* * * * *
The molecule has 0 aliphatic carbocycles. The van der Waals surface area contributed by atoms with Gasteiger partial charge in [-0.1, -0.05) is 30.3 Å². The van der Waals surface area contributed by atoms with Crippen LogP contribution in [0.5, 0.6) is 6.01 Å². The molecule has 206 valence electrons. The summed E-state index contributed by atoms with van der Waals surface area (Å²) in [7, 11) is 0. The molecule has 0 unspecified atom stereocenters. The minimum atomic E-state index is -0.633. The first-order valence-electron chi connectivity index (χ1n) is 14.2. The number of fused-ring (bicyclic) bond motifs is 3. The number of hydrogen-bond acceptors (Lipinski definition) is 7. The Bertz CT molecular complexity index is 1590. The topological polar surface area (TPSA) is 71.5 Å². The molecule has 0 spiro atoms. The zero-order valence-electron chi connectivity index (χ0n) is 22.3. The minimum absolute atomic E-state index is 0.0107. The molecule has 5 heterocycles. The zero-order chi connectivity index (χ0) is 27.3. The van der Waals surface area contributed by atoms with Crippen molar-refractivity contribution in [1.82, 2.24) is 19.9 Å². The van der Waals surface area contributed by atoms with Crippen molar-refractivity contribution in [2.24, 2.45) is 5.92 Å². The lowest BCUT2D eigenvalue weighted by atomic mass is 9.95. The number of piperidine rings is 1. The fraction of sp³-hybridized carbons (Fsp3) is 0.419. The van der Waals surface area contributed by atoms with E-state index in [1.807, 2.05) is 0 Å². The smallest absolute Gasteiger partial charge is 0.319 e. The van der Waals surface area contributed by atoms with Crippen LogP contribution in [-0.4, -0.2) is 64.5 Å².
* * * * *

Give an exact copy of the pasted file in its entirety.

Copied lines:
The molecule has 0 aliphatic carbocycles. The van der Waals surface area contributed by atoms with Gasteiger partial charge in [-0.1, -0.05) is 30.3 Å². The van der Waals surface area contributed by atoms with Crippen LogP contribution in [0.5, 0.6) is 6.01 Å². The molecule has 206 valence electrons. The summed E-state index contributed by atoms with van der Waals surface area (Å²) in [7, 11) is 0. The molecule has 0 unspecified atom stereocenters. The minimum atomic E-state index is -0.633. The first-order valence-electron chi connectivity index (χ1n) is 14.2. The number of fused-ring (bicyclic) bond motifs is 3. The number of hydrogen-bond acceptors (Lipinski definition) is 7. The Bertz CT molecular complexity index is 1590. The topological polar surface area (TPSA) is 71.5 Å². The molecule has 0 spiro atoms. The zero-order valence-electron chi connectivity index (χ0n) is 22.3. The minimum absolute atomic E-state index is 0.0107. The molecule has 5 heterocycles. The zero-order chi connectivity index (χ0) is 27.3. The van der Waals surface area contributed by atoms with Crippen molar-refractivity contribution in [1.82, 2.24) is 19.9 Å². The van der Waals surface area contributed by atoms with Crippen molar-refractivity contribution in [2.24, 2.45) is 5.92 Å². The lowest BCUT2D eigenvalue weighted by atomic mass is 9.95. The number of piperidine rings is 1. The fraction of sp³-hybridized carbons (Fsp3) is 0.419. The van der Waals surface area contributed by atoms with E-state index in [1.807, 2.05) is 0 Å². The smallest absolute Gasteiger partial charge is 0.319 e. The van der Waals surface area contributed by atoms with Crippen LogP contribution in [-0.4, -0.2) is 64.5 Å².